We also find the potential for spatial connectivity to existing neighbourhood streets and parks by studying the patterns of pedestrian, cycle and vehicle movements. This ensures future schemes are not designed as isolated, introverted, and disconnected estates.
Examining historical records – old maps, archaeological surveys, and local place names – can reveal patterns that suggest contextual design narratives. This might be a structured hedgerow or historic field pattern or archaeological remains, such as at Cambridge University’s Eddington site where evidence of Bronze Age, Roman and Medieval enclosures were recently discovered. These became a principal influence on our winning commission for the Ridgeway Village masterplan competition in 2015.
Response to the vernacular
In addition, an examination of many historic settlements (mostly pre-industrial) may reveal a more localised response in building layout. The linear forms of ancient burgage plots, or the distinctive garden walls that connect dwellings in some of Britain’s historic villages, are examples of the UK’s defining regional vernacular architecture – as are regional farmsteads or vernacular farmyard configurations. All these may trigger a specific design response to the clustering and orientation of new homes in an exposed and windswept landscape. However, regional vernacular should not precipitate thoughtless replication of agricultural structures, projecting bays, dormers, and bargeboards. This devalues the original typology and ignores the needs of 21st century living.
Certain locations have distinctive spatial characteristics: the collegiate and monastic courts of Cambridge; the wynds and closes of Edinburgh Old Town; the twittens of Hastings, Brighton and Hove, Kent’s gridded orchards and hop field landscapes and the snickets of Oldham. Others have hidden or less obvious defining characteristics requiring a more forensic approach to contextual analysis.
The nature of existing settlement edges needs to be clearly understood and it is often the precise configuration and celebration of boundaries that form the defining characteristics of existing neighbourhoods. A contemporary example of this is the edge of the new neighbourhood at Abode, in Great Kneighton, Cambridge, which is defined by a strong profile of house gables and connecting garden walls at the plantation edge, reflecting the scale and grain of historic fenland burgage plots.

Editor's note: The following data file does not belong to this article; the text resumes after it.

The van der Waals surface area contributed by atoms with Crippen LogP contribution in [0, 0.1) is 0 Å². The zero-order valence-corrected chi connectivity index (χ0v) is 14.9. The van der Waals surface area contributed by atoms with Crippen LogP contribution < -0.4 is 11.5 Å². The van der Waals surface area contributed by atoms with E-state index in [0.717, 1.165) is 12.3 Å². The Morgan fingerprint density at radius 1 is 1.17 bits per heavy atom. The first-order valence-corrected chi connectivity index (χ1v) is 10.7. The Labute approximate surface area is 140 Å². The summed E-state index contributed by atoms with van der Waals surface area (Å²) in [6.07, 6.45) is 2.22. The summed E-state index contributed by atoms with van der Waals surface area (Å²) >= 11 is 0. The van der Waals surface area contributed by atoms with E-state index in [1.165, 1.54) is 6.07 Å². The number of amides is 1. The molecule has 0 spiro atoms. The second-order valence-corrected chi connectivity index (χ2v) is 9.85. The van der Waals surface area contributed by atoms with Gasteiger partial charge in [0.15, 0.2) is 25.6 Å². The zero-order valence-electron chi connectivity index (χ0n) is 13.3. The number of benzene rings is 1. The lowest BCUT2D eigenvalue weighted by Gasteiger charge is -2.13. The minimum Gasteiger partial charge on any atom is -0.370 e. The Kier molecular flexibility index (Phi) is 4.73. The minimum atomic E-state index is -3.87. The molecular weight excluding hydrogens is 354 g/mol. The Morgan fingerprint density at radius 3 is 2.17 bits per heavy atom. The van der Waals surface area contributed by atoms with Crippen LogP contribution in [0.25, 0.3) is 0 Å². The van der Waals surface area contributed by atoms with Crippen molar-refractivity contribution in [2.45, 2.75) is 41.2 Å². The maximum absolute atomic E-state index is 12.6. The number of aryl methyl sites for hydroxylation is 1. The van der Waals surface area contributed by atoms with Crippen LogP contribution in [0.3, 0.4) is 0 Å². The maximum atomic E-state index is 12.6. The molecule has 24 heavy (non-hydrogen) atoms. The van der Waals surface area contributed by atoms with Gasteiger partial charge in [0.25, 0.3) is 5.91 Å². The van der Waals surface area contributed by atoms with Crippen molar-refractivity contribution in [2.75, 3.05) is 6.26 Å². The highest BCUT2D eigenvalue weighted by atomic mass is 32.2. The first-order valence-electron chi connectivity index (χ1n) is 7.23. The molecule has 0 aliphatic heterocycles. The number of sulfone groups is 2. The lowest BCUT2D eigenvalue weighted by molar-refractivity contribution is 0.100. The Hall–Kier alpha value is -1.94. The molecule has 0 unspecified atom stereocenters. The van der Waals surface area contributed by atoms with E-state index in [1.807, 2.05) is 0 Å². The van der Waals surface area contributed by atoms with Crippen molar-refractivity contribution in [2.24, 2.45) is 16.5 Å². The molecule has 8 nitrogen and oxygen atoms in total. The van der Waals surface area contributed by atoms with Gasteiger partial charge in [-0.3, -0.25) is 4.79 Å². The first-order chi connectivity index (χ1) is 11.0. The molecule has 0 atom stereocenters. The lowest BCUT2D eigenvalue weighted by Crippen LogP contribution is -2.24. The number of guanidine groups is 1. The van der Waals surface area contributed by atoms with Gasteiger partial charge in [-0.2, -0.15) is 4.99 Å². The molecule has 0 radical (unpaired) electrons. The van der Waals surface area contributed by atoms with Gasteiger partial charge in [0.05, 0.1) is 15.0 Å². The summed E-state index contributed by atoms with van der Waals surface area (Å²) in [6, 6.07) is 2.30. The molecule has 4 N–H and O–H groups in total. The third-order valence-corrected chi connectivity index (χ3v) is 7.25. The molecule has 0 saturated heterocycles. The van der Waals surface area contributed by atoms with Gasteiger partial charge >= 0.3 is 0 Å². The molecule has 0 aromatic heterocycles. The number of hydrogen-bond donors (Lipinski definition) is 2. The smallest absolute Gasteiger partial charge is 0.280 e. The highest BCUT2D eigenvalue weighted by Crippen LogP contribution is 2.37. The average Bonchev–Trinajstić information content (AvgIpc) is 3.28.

A similar strategy is adopted in a more recent proposal for a new village, Little Impney, set within the grounds of the Impney Hall Estate in Droitwich, Worcestershire. Interconnected houses and garden walls define a strong silhouette to the landscape edges while the orthogonal layout and footprint of the original walled garden (demolished in the latter half of the 20th century) inspired a new defined quarter of ‘parterre’ houses and gardens. In these locations opportunities exist to create new dwelling types which help to define a strong transition from built form to landscape. ‘Edge houses’ were similarly explored in studies for Inholm, a new neighbourhood of around 400 homes at Northstowe, Cambridgeshire, which was inspired by the form of ancient settlement embankments discovered during local archaeological investigations. These help to define the settlement edge – a clear threshold between landscape and built form for the new quarter.
The design narratives that grow out of these studies should be reinforced by a similar approach to the development of a specific architecture and use of materials. While modern manufacturing and transportation allows mass produced goods to be deployed across the country, this does little to anchor new housing developments in a local context. These investigations allow an insight often squeezed out of fast track design, and gives homes a better chance to belong.
Andrew Matthews and Stephen Proctor are founder directors at Proctor & Matthews Architects